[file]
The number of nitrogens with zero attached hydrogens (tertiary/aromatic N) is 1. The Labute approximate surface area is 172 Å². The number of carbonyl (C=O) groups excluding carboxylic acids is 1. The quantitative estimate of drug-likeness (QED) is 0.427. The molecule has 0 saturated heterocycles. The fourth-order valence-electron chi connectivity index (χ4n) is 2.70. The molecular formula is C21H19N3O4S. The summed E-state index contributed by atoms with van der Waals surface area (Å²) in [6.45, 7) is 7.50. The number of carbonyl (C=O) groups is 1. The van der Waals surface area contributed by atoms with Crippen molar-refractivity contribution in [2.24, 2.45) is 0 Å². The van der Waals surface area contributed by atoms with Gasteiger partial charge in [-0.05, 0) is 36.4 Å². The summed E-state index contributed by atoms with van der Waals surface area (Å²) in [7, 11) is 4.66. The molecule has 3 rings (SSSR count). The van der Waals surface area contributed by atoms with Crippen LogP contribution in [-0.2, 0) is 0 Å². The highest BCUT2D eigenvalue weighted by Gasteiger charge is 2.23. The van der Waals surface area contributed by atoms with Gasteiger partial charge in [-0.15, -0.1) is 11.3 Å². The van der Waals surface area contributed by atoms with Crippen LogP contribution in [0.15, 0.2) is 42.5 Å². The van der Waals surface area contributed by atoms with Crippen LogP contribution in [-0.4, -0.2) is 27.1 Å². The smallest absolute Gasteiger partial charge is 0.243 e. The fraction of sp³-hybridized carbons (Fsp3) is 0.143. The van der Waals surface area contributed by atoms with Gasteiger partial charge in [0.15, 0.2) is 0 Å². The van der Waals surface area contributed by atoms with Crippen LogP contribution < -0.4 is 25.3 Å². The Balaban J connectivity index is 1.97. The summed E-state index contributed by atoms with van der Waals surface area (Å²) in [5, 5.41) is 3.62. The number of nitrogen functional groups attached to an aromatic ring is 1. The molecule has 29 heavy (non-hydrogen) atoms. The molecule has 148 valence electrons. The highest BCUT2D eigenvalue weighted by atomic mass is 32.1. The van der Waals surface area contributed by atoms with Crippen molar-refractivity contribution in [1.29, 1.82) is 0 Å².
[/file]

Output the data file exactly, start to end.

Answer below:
The number of nitrogens with zero attached hydrogens (tertiary/aromatic N) is 1. The Labute approximate surface area is 172 Å². The number of carbonyl (C=O) groups excluding carboxylic acids is 1. The quantitative estimate of drug-likeness (QED) is 0.427. The molecule has 0 saturated heterocycles. The fourth-order valence-electron chi connectivity index (χ4n) is 2.70. The molecular formula is C21H19N3O4S. The summed E-state index contributed by atoms with van der Waals surface area (Å²) in [6.45, 7) is 7.50. The number of carbonyl (C=O) groups is 1. The van der Waals surface area contributed by atoms with Crippen molar-refractivity contribution in [2.24, 2.45) is 0 Å². The van der Waals surface area contributed by atoms with Gasteiger partial charge in [-0.05, 0) is 36.4 Å². The summed E-state index contributed by atoms with van der Waals surface area (Å²) in [7, 11) is 4.66. The molecule has 3 rings (SSSR count). The van der Waals surface area contributed by atoms with Crippen LogP contribution in [-0.2, 0) is 0 Å². The highest BCUT2D eigenvalue weighted by Gasteiger charge is 2.23. The van der Waals surface area contributed by atoms with Gasteiger partial charge in [-0.15, -0.1) is 11.3 Å². The van der Waals surface area contributed by atoms with Crippen LogP contribution in [0.15, 0.2) is 42.5 Å². The van der Waals surface area contributed by atoms with Crippen LogP contribution in [-0.4, -0.2) is 27.1 Å². The smallest absolute Gasteiger partial charge is 0.243 e. The fraction of sp³-hybridized carbons (Fsp3) is 0.143. The van der Waals surface area contributed by atoms with Gasteiger partial charge in [0.15, 0.2) is 0 Å². The van der Waals surface area contributed by atoms with Crippen LogP contribution < -0.4 is 25.3 Å². The Balaban J connectivity index is 1.97. The summed E-state index contributed by atoms with van der Waals surface area (Å²) in [5, 5.41) is 3.62. The number of nitrogen functional groups attached to an aromatic ring is 1. The molecule has 29 heavy (non-hydrogen) atoms. The molecule has 148 valence electrons. The highest BCUT2D eigenvalue weighted by atomic mass is 32.1. The van der Waals surface area contributed by atoms with Crippen molar-refractivity contribution in [1.29, 1.82) is 0 Å².